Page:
For centuries, the golden brew has played its part as a social lubricant bringing communities together and standing as a testament to the good times. And with time, it has taken on multiple roles and forms by leveraging some of the most popular and familiar flavors
– Methods of Preparation
The earliest known traditional recipe for hard root beer involves using molasses and water to cook a syrup which is then left to cool for up to three hours. Root ingredients such as sassafras bark, root, and wintergreen were then added to the syrup along with yeast for fermentation.
The primary fermentation took 12 hours, after which it was strained and bottled to allow for secondary fermentation. In most cases, the beverage ended up with an ABV of 2 percent or less. Although, the recipe was frequently adjusted to up the alcohol level.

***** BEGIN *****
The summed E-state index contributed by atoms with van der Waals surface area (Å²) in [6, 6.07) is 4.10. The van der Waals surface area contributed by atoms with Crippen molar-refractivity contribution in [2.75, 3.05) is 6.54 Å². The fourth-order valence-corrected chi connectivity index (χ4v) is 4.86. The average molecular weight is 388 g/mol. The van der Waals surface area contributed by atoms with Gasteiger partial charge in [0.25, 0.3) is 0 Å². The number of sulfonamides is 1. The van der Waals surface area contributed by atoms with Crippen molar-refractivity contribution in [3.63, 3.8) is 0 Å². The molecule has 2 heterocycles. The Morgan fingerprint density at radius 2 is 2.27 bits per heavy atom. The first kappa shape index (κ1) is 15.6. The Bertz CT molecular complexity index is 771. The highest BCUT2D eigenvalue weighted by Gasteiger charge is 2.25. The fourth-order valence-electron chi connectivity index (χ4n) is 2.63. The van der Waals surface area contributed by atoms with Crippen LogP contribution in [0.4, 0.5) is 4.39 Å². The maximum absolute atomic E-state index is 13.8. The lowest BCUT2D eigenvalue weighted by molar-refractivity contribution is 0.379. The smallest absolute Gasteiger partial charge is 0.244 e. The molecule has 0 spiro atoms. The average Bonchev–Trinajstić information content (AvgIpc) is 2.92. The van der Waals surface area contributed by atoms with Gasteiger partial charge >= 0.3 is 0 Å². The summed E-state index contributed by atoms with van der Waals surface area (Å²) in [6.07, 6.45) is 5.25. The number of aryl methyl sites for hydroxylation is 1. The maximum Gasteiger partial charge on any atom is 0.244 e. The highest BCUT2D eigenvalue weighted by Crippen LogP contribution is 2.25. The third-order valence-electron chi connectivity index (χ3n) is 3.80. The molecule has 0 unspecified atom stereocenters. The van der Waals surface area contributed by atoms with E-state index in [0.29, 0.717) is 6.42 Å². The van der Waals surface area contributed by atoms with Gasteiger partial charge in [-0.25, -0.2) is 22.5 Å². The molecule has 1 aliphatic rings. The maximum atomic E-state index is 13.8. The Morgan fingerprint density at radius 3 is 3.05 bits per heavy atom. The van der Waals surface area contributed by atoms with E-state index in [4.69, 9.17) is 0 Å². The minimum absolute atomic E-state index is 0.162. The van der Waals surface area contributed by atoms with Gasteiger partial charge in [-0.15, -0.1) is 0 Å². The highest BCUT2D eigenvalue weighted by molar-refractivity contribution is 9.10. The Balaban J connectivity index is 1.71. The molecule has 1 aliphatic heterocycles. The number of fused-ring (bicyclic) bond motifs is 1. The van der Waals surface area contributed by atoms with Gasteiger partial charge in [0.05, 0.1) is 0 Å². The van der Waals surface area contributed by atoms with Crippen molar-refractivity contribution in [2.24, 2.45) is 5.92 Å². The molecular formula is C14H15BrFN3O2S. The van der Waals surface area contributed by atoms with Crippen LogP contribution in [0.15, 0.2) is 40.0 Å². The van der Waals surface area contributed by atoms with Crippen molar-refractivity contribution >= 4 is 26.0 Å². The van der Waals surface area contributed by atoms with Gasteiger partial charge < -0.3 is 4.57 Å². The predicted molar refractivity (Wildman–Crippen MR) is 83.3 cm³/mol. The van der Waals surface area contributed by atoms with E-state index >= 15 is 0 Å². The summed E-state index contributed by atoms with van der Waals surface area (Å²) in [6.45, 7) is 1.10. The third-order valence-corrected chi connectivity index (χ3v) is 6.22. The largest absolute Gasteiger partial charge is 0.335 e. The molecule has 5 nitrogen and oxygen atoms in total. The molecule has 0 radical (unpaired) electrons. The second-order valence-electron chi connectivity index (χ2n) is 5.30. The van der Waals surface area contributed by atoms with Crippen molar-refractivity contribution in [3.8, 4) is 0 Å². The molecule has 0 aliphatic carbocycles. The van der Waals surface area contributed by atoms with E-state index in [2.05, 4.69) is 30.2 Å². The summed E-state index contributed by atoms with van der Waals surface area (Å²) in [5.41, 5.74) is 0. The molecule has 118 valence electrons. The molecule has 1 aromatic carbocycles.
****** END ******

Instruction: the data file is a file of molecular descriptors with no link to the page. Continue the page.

The earliest recipes for traditional root beers included several ingredients like licorice, molasses, dog grass, vanilla beans, sassafras roots, prickly ash bark, yellow dock, wild cherry bark, spicewood sarsaparilla, guaiacum chips, pipsissewa, spikenard, dandelion root, burdock root, hops, wintergreen, ginger, juniper, coriander, birch bark, and allspice. Many of these ingredients are used to this day. Only the thickening and foaming are obtained artificially due to legal restrictions on the primary ingredient.
The earliest noted form of root beer has been on record since the 1840s when it was sold in a syrupy form and not a ready-to-consume beverage. The key ingredient, sassafras, was widely known for its medicinal qualities by both Europeans as well as native Americans. This led to people manufacturing root beer mostly for its medicinal properties. In later stages, root beer was mixed with soda to obtain the soft drink we know today.